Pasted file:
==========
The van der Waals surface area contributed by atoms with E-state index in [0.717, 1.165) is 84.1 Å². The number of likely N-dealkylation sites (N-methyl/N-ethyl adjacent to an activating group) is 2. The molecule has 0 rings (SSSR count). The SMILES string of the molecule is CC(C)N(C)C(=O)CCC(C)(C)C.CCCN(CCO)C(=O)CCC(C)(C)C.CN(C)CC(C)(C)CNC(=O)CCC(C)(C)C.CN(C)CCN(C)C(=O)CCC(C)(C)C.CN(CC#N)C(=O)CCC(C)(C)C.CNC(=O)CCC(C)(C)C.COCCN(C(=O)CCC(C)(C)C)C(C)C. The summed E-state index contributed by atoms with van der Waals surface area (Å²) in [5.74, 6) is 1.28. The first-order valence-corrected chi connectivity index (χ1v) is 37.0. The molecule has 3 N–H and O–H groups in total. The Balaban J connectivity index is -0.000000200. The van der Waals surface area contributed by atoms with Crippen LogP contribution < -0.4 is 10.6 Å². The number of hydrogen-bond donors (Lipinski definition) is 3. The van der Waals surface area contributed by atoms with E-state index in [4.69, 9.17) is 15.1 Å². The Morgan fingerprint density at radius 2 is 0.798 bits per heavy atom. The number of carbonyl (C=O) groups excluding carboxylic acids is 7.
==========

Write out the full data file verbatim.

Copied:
The van der Waals surface area contributed by atoms with E-state index in [0.717, 1.165) is 84.1 Å². The number of likely N-dealkylation sites (N-methyl/N-ethyl adjacent to an activating group) is 2. The molecule has 0 rings (SSSR count). The SMILES string of the molecule is CC(C)N(C)C(=O)CCC(C)(C)C.CCCN(CCO)C(=O)CCC(C)(C)C.CN(C)CC(C)(C)CNC(=O)CCC(C)(C)C.CN(C)CCN(C)C(=O)CCC(C)(C)C.CN(CC#N)C(=O)CCC(C)(C)C.CNC(=O)CCC(C)(C)C.COCCN(C(=O)CCC(C)(C)C)C(C)C. The summed E-state index contributed by atoms with van der Waals surface area (Å²) in [5.74, 6) is 1.28. The first-order valence-corrected chi connectivity index (χ1v) is 37.0. The molecule has 3 N–H and O–H groups in total. The Balaban J connectivity index is -0.000000200. The van der Waals surface area contributed by atoms with Crippen LogP contribution < -0.4 is 10.6 Å². The number of hydrogen-bond donors (Lipinski definition) is 3. The van der Waals surface area contributed by atoms with E-state index in [4.69, 9.17) is 15.1 Å². The Morgan fingerprint density at radius 2 is 0.798 bits per heavy atom. The number of carbonyl (C=O) groups excluding carboxylic acids is 7.